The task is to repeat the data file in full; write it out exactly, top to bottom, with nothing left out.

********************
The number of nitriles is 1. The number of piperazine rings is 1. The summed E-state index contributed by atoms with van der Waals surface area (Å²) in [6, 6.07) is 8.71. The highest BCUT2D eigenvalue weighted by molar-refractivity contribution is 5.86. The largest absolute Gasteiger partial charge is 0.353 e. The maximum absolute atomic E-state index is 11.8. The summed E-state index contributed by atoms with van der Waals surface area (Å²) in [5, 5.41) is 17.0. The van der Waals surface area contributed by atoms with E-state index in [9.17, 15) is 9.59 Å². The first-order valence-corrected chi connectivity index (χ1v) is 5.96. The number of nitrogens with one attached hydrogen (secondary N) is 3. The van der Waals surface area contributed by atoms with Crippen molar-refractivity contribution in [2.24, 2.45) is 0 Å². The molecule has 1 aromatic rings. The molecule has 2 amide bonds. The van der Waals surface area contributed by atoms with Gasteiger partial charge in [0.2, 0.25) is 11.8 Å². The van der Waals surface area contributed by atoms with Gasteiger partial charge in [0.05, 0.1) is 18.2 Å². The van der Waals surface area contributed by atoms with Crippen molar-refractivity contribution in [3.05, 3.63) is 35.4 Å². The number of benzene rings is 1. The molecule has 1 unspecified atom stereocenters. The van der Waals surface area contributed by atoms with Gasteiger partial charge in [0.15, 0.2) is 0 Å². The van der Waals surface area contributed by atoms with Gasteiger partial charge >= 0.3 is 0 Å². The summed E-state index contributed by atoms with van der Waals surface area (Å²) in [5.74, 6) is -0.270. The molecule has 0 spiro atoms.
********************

The number of nitriles is 1. The number of piperazine rings is 1. The summed E-state index contributed by atoms with van der Waals surface area (Å²) in [6, 6.07) is 8.71. The highest BCUT2D eigenvalue weighted by molar-refractivity contribution is 5.86. The largest absolute Gasteiger partial charge is 0.353 e. The maximum absolute atomic E-state index is 11.8. The summed E-state index contributed by atoms with van der Waals surface area (Å²) in [5, 5.41) is 17.0. The van der Waals surface area contributed by atoms with E-state index in [9.17, 15) is 9.59 Å². The first-order valence-corrected chi connectivity index (χ1v) is 5.96. The number of nitrogens with one attached hydrogen (secondary N) is 3. The van der Waals surface area contributed by atoms with Crippen molar-refractivity contribution in [2.24, 2.45) is 0 Å². The molecule has 1 aromatic rings. The molecule has 2 amide bonds. The van der Waals surface area contributed by atoms with Gasteiger partial charge in [0.2, 0.25) is 11.8 Å². The van der Waals surface area contributed by atoms with Gasteiger partial charge in [0.05, 0.1) is 18.2 Å². The van der Waals surface area contributed by atoms with Crippen molar-refractivity contribution in [3.05, 3.63) is 35.4 Å². The number of benzene rings is 1. The molecule has 1 unspecified atom stereocenters. The van der Waals surface area contributed by atoms with Gasteiger partial charge in [0.15, 0.2) is 0 Å². The van der Waals surface area contributed by atoms with Gasteiger partial charge >= 0.3 is 0 Å². The summed E-state index contributed by atoms with van der Waals surface area (Å²) in [5.74, 6) is -0.270. The molecule has 0 spiro atoms.